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HOWARD ROSENBERG / TELEVISION

'Breakfast Time' Serves Up Funny Mornings

August 14, 1995|HOWARD ROSENBERG

Goodby, cobwebs?

Seeking to refreshen itself through nostalgia, NBC's venerable "Today" last year reopened its once-famous window to the street to again let Manhattan pedestrians gawk at the show and be seen on it. And "CBS This Morning" will try shuffling off to a Broadway theater this fall, hoping a permanent studio audience will liberate it from eternal ratings obscurity.

Network morning shows have been in rigor mortis for so long that any variation appears revolutionary.

Hence, the ongoing success of KTLA-TV Channel 5's whimsical morning news program, whose Los Angeles ratings leave in the dust those network dinosaurs "Today," "This Morning" and ABC's "Good Morning, America." And, hence, ensuing efforts by KTTV-TV Channel 11 to follow Channel 5's example and cleave its own slab from this morning cash cow.

But TV's true renegade of morning showdom is none of the above.

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It's "Breakfast Time," one of a handful of original programs on Fox's rerun-thick fX cable network that arrived 14 1/2 months ago. Shown here now on a three-hour delay but airing live nationally starting Sept. 4, "Breakfast Time" is masterfully choreographed chaos, two hours of grand nonsense directed at viewers who roll out of bed hungering for fun, not headlines.

And fun they get, at 7 a.m. seven days a week (with reruns on weekends). How serious can you be when one of your co-hosts is a goofy puppet named Bob?

"Breakfast Time" does slide in a few news blurbs now and then, just to remind its viewers that what they're watching is not the pirate transmission from extraterrestrials that it often appears to be. But happily, the show's heart is elsewhere, its apparent determination to impart not one driblet of usable information being one of the qualities that makes it so distinctive and endearing.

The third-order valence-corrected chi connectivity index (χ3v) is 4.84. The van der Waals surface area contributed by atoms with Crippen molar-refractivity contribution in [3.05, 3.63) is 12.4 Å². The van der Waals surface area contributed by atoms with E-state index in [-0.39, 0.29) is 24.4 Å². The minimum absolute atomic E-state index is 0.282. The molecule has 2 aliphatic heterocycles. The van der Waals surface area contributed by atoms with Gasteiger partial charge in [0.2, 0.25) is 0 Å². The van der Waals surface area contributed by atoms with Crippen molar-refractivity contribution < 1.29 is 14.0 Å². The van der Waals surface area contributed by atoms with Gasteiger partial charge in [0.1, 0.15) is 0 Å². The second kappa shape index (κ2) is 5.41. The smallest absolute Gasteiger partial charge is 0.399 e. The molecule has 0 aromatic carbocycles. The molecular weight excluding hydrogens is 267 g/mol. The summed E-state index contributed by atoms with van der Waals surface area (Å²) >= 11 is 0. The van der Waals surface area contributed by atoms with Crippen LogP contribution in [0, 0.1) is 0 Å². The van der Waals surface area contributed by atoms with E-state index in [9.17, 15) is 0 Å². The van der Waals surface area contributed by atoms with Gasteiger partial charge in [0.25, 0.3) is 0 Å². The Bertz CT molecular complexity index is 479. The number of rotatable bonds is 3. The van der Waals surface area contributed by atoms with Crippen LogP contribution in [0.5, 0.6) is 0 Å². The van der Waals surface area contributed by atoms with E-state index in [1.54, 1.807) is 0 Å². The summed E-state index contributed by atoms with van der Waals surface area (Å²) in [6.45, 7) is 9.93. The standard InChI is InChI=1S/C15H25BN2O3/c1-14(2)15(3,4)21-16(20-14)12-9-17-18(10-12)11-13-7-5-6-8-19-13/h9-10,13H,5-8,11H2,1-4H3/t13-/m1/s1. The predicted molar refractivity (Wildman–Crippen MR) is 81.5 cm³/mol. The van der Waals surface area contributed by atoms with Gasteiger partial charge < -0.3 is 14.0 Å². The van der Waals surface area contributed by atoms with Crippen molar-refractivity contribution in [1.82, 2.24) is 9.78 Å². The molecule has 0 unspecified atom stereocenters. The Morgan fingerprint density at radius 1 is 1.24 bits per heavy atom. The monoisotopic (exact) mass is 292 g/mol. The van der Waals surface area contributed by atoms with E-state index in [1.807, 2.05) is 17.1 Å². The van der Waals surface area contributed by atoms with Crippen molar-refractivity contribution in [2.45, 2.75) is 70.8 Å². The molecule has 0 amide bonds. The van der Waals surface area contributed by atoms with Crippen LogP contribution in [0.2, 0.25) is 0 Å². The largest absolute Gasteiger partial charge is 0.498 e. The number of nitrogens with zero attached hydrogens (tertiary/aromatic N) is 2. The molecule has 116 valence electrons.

An exception is its "Thought of the Day" from legendary kids show icon Bob (Captain Kangaroo) Keeshan: "Why go into something to test waters? Go into it to make waves." Well, it's a gig.

"Breakfast Time" whizzes by, elevating frivolity to high art, never pretending to be anything other than it is. In addition to Bob the google-eyed puppet (voice by Al Rosenberg), the likable, quick-witted hosts of "Breakfast Time" are Tom Bergeron, a charismatic former Boston talk show host who works in shirt-sleeves; Laurie Hibberd, a former Miami entertainment reporter who's the girl you'd bring home to meet your mom, and Jim Kocot, an unseen announcer and man of many wisecracks who also does weather segments, crudely marking up maps with a telestrator.

Their Manhattan workplace (and home of all fX-produced live series) is known as The Apartment because it looks like an apartment and, in fact, is one, a 16,500-square-foot former china showroom that fX gutted and refitted as a fully functional, fully furnished, tacky-chic living abode that looks out on 26th Street and 5th Avenue below, giving viewers a taste of New York that's unavailable from ABC's "NYPD Blue."

When not toning up and doing other bits in nearby Madison Square Park, Bergeron and Hibberd and their various colleagues roam The Apartment's rooms, coffee mugs in hand, constantly talking and walking over each other, at times appearing to catch by surprise the anonymous people who seem to be just hanging around. So fluid is "Breakfast Time," so thick its aura of spontaneity, that everyone on the show appears to be winging it.

Take Friday, for example. "Breakfast Time" asks out-of-town families visiting the city to call ahead of time to add their names to a pool from which a few are selected to appear on the show. So, enter the Stevens family from Lexington, Ky.--parents, two kids, two friends--all of them escorted to the kitchen, seated at a table and rustled up breakfast. But gads, then a second family showed up, claiming they were the Stevens family invited to appear on the show. After displaying their IDs, they were allowed to remain.

The dueling Stevens families commingled, then, roaming The Apartment, melted into the crowd. Was this amusingly bizarre episode even loosely scripted? It didn't seem to be, yet. . . .

Of course, it's no accident that Bob the puppet sits in on most interviews in The Apartment, as he did on Friday, leering over the shoulder of the editor of an alternative magazine who was chatting with Hibberd, seeming not to notice the plushy face just behind him. Later Bob was visible in the background as Hibberd learned about "divas" from one of the show's many specialists, music maven Karyn Bryant, while sitting on a bed strewn with photos.

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